Famed underground fighter Geula Cohen died on Wednesday, age 93.
By Arye Green, TPS
Geula Cohen, who fought in the underground Irgun before moving to the smaller, but more radical Lechi group, died on Wednesday night at 93, a week short of her 94th birthday.
Cohen was born in Tel Aviv in 1925 and joined the Jewish underground at 17 with the goal of driving the British from Palestine.
In 1942, Cohen joined the Irgun to fight for Israel’s independence and moved to Lechi a year later. Serving as a radio announcer for Lechi, she was arrested by the British military authorities in 1946, managed to escape and was recaptured.
After Israel was founded in 1948, Cohen worked as a journalist and became a prominent right-wing activist and politician. She served as MK for 18 years in the Likud and Tehiya parties, and as deputy minister of science and technology.
In 2003, Cohen won the Israel Prize, the country’s highest civilian honor, for her contributions to Israeli society. Cohen also won the Yakir Yerushalayim award from the city of Jerusalem in 2007.
Cohen strongly opposed territorial concessions under any circumstances. She was a vocal critic of the Camp David Accords in 1978 and of disengagement plan from Gaza in 2005.
Prime Minister Benjamin Netanyahu praised Cohen’s love for the Land of Israel and vowed to continue her legacy.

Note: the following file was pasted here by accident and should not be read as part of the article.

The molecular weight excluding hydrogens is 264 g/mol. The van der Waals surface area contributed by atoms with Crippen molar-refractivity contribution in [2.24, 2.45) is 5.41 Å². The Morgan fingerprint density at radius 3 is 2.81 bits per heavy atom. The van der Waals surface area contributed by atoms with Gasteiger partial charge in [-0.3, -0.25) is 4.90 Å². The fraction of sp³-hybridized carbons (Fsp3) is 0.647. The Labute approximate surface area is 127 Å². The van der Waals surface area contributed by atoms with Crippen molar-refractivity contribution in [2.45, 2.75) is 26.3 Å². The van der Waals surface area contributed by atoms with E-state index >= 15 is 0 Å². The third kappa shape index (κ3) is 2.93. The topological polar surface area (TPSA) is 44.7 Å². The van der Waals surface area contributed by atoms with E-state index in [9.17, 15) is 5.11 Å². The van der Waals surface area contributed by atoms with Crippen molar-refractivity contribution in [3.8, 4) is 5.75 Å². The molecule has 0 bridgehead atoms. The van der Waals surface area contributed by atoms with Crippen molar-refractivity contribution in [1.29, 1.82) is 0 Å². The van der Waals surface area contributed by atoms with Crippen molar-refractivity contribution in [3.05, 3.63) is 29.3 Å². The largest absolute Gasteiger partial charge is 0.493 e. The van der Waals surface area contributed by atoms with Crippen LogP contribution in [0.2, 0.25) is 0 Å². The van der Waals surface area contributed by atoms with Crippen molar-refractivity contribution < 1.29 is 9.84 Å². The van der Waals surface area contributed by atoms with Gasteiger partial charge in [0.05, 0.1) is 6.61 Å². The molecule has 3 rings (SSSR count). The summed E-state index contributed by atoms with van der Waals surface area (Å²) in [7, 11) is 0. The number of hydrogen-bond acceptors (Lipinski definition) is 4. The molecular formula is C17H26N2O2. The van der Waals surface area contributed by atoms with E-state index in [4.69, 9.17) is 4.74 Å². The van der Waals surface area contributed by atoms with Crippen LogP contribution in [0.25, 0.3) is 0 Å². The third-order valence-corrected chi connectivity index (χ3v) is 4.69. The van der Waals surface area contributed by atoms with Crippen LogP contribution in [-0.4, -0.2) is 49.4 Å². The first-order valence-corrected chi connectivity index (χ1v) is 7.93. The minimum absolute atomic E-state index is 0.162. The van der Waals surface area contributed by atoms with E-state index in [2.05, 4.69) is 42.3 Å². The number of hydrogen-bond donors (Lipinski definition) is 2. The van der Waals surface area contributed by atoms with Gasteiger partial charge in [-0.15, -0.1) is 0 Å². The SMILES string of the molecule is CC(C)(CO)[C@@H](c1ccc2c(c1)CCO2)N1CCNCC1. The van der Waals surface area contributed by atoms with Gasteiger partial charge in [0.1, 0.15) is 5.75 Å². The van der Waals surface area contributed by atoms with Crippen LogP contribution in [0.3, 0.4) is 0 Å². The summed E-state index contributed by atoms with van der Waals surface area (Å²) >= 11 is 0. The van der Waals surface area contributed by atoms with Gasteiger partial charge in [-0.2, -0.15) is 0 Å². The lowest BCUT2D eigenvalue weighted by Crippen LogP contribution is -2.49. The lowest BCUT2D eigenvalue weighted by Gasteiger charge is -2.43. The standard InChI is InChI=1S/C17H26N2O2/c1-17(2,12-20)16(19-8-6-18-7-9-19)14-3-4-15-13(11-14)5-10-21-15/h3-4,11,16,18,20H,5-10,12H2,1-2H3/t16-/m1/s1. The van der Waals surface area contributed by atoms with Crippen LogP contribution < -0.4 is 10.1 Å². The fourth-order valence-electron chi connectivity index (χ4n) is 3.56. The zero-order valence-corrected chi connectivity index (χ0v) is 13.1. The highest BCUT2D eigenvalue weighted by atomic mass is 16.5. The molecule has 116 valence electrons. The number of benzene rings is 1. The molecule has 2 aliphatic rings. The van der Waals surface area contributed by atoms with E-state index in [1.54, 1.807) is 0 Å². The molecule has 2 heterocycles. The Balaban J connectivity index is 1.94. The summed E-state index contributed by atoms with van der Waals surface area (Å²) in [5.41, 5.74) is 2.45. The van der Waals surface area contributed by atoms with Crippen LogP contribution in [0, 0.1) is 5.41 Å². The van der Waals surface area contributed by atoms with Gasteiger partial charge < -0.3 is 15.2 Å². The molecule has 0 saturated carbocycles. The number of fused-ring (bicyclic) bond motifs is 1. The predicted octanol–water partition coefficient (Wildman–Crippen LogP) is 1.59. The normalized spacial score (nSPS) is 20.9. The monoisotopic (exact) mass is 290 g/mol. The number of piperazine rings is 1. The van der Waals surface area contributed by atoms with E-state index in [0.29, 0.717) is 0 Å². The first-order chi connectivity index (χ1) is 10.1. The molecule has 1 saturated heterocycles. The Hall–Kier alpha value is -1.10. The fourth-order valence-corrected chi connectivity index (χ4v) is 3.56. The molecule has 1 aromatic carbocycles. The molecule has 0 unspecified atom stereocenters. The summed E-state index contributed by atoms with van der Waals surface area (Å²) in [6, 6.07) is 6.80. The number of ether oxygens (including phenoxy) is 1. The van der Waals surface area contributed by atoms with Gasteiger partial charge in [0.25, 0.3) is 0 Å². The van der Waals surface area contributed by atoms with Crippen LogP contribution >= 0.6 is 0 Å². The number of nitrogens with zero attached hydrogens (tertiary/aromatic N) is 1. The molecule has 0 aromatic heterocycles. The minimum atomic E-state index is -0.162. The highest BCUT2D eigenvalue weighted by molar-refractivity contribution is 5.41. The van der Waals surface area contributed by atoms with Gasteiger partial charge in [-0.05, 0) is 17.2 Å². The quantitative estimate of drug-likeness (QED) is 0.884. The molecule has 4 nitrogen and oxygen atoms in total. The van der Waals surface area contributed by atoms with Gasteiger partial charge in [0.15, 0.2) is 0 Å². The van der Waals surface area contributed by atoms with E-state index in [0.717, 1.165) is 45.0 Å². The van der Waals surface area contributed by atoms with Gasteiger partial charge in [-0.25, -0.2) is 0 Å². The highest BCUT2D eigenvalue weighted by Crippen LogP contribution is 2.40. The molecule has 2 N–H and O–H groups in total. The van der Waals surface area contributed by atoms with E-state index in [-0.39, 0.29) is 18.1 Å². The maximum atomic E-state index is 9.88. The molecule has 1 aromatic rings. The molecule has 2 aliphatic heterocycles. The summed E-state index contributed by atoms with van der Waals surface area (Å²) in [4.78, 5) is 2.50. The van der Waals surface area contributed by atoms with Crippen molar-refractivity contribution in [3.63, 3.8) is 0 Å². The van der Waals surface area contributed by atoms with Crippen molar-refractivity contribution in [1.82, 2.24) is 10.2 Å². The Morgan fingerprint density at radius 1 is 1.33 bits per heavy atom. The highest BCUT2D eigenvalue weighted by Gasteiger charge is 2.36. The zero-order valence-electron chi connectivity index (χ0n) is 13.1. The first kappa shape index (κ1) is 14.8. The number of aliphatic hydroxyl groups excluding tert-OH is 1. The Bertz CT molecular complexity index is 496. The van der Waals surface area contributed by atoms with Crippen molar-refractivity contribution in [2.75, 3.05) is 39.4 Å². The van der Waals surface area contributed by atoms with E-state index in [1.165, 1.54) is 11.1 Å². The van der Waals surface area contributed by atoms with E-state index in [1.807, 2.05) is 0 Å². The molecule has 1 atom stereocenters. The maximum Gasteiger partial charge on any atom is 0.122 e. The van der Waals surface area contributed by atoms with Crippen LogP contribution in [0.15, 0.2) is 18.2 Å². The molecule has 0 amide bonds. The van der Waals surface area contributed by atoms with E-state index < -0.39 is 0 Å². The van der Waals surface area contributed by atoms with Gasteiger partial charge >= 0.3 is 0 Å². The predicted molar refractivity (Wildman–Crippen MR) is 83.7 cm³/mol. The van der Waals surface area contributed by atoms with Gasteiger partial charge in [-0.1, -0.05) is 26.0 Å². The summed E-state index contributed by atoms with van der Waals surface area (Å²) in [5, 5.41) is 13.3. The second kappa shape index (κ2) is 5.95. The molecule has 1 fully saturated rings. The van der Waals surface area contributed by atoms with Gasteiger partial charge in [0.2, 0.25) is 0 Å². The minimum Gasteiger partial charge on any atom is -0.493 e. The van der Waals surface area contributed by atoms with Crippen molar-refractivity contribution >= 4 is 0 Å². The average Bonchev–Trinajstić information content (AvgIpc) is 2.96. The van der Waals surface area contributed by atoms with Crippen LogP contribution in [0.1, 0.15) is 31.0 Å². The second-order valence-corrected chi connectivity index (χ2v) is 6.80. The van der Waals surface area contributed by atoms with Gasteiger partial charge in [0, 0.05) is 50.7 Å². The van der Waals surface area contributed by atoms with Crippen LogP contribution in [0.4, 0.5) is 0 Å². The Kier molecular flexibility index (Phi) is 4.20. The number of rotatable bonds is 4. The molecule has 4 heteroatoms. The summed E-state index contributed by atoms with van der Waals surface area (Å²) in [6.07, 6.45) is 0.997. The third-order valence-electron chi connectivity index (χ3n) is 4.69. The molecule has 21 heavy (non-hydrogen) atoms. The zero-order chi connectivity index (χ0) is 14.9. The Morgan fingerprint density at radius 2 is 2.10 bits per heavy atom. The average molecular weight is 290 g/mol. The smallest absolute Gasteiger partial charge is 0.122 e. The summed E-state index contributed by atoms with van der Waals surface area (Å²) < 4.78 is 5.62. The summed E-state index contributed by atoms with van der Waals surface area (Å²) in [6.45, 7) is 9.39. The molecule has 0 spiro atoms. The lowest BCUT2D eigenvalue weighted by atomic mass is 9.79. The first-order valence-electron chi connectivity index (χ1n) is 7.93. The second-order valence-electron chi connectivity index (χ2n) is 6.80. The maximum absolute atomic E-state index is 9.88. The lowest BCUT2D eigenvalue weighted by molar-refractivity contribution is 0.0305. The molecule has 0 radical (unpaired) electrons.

“Geula Cohen’s voice will not be silenced. We will cherish the memory of her great struggle for Israel’s freedom and her dedication and love for the Land of Israel. She belongs to a great generation, and will always remain a symbol of excellence to us, who follow in her footsteps,” he said.
President Reuven Rivlin said Cohen’s contribution to Zionism has inspired generations of Israelis.
“The fire that burned in Geula extinguished tonight. She was Israel’s freedom fighter in the deepest sense of the idea, inspiring myself and all of us. An inspiration of power, of devotion and of love to a nation in its land,” he said.
Tzachi Hanegbi, Cohen’s son who is a Likud MK and serves as minister of regional development, said his mother was both a prominent national symbol and a loving figure at home.
“Until her final day, she fought to keep the homeland whole, for the unity of the nation and the gathering of the exiles. However, her love for the nation never eclipsed her love as a mother and a grandmother,” he said.
“Her loss will not only be felt in the family, but in the heart of the people she fought for, who loved her as well,” he added.
She will be buried at the Har Zeitim Cemetery in Jerusalem on Thursday afternoon.